Features December 2011 Issue

Feeding a Home-Prepared Diet Economically

Five things to do to save money when feeding your dog a home-prepared diet.

Feeding fresh food to your dogs can help make them healthy and happy, but it can also be expensive, particularly for those with large dogs. Whether you feed a completely homemade diet or just want to improve your dog’s diet by adding fresh foods, there are many ways to reduce costs. Here are some ideas to consider:

Freezers are not expensive. We quickly found this 5.5 cubic-foot freezer, capable of holding up to 175 pounds of food, for less than $200 (not even on sale!).

1) BUY A FREEZER. Buying in bulk, or stocking up when you find good sales, is one of the best ways to save money on meat, but it requires having a place to store the food. A separate freezer gives you options that you won’t have if you’re trying to fit your dog’s food into your refrigerator’s small freezer along with your own food.

Buy the biggest freezer you think you might need; they fill up quickly. Chest freezers hold more, but it’s easier to find what you’re looking for in an upright model. Be sure to label food clearly, including the date it was frozen, so you don’t lose track of what’s in there.
If a new freezer is out of your price range, look for a used freezer on craigslist.org or other local listings. Keep in mind that older models are less energy efficient, so what you save in upfront costs may be quickly lost in your monthly electric bill.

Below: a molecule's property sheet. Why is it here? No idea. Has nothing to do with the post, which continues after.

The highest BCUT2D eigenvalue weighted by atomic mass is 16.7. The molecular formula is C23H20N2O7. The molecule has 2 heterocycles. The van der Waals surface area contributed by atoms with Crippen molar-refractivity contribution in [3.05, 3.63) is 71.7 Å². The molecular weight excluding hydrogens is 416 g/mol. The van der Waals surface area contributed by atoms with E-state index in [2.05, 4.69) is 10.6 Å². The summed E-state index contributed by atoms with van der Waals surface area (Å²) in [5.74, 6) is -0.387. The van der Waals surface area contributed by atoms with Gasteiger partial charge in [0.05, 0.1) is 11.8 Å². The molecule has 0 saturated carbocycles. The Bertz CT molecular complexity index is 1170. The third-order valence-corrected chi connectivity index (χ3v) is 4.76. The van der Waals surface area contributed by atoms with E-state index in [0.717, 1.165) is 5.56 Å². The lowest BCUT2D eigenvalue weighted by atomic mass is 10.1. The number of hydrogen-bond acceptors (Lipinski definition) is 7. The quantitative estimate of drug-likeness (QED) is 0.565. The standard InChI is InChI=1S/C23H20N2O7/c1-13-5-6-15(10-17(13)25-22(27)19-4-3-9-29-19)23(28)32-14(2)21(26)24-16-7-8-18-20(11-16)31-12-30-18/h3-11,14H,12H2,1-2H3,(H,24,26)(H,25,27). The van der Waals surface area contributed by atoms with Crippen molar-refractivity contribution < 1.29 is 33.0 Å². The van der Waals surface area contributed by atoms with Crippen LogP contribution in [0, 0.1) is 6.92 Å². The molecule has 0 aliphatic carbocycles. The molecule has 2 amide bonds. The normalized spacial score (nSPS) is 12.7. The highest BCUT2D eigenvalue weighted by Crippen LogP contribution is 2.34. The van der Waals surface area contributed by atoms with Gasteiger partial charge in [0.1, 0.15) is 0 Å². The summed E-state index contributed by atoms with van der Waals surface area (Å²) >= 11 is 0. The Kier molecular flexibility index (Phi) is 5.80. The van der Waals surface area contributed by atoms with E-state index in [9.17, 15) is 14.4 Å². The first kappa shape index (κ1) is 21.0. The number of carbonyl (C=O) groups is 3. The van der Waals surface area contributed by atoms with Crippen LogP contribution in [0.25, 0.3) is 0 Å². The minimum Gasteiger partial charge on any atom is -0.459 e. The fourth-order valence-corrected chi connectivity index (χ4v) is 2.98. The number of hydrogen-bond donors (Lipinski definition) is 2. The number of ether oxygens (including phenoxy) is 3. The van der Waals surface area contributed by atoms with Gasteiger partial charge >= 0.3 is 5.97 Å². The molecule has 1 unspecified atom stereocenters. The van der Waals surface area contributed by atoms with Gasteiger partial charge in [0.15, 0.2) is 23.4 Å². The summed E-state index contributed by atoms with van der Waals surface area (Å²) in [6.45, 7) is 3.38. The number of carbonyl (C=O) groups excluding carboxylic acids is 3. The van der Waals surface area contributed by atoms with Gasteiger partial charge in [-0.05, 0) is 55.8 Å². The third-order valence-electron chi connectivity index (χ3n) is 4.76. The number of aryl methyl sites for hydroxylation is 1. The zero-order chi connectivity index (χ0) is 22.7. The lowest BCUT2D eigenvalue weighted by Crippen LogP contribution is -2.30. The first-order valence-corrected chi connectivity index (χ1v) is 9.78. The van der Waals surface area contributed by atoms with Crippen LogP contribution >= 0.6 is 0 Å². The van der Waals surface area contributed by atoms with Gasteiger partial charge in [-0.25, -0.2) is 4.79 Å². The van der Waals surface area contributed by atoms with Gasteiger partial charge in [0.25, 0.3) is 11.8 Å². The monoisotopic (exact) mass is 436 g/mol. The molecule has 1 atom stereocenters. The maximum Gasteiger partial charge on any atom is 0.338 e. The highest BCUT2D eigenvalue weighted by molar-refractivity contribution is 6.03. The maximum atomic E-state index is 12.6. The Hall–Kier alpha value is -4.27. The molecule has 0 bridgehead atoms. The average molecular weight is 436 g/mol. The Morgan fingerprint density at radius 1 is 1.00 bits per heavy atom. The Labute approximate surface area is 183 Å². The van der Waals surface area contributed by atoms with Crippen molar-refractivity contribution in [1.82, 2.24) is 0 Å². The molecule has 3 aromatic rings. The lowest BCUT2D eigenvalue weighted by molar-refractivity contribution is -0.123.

2) FEED GRAINS. Many people who feed homemade diets, particularly raw diets, do not include grains. Sometimes this is necessary, as grains can contribute to inflammation, weight gain, and even seizures in some dogs. Not all dogs have problems with grains, however, and they provide inexpensive calories. If your dog is healthy and does not react to grains, there’s no reason to leave them out of the diet. Healthy grains to feed include rice (brown rice is more nutritious than white rice), oatmeal, barley, quinoa, and millet.

Other starchy foods that can be used in place of or in addition to grains include sweet potatoes, winter squashes, pasta, and regular potatoes. Colored vegetables provide the most nutrition.

Grains and starchy vegetables should not make up more than 50 percent of the total diet. All starchy foods need to be well cooked in order to be digestible by dogs.

3) JOIN A GROUP. If possible, join a co-op or raw feeding group in your area. Some groups buy directly from suppliers in order to get wholesale prices and take advantage of bulk discounts. Others may just exchange information about where to find unusual items and get the best prices.

If there is no group in your area, consider starting one if you know of other dog owners who might be interested. Groups that are far away can still provide ideas and information about how they are run and their product sources.

4) LOOK FOR BARGAINS. In addition to keeping an eye out for sales, talk to the meat managers at local stores to find out what they do with meat that is about to pass its “sell by” date. They might be willing to save them for you, especially if you buy regularly. Similarly, talk to the produce manager about how you might be able to pick up vegetables and fruits that might otherwise just be thrown out. Ask about egg cartons with broken eggs as well.

Meat managers may also be able to purchase cases of items for you that they don’t usually carry, such as beef heart or chicken necks. These parts are often less expensive than those more commonly sold for human consumption. You will likely have to buy the whole case, but you should get a bulk discount.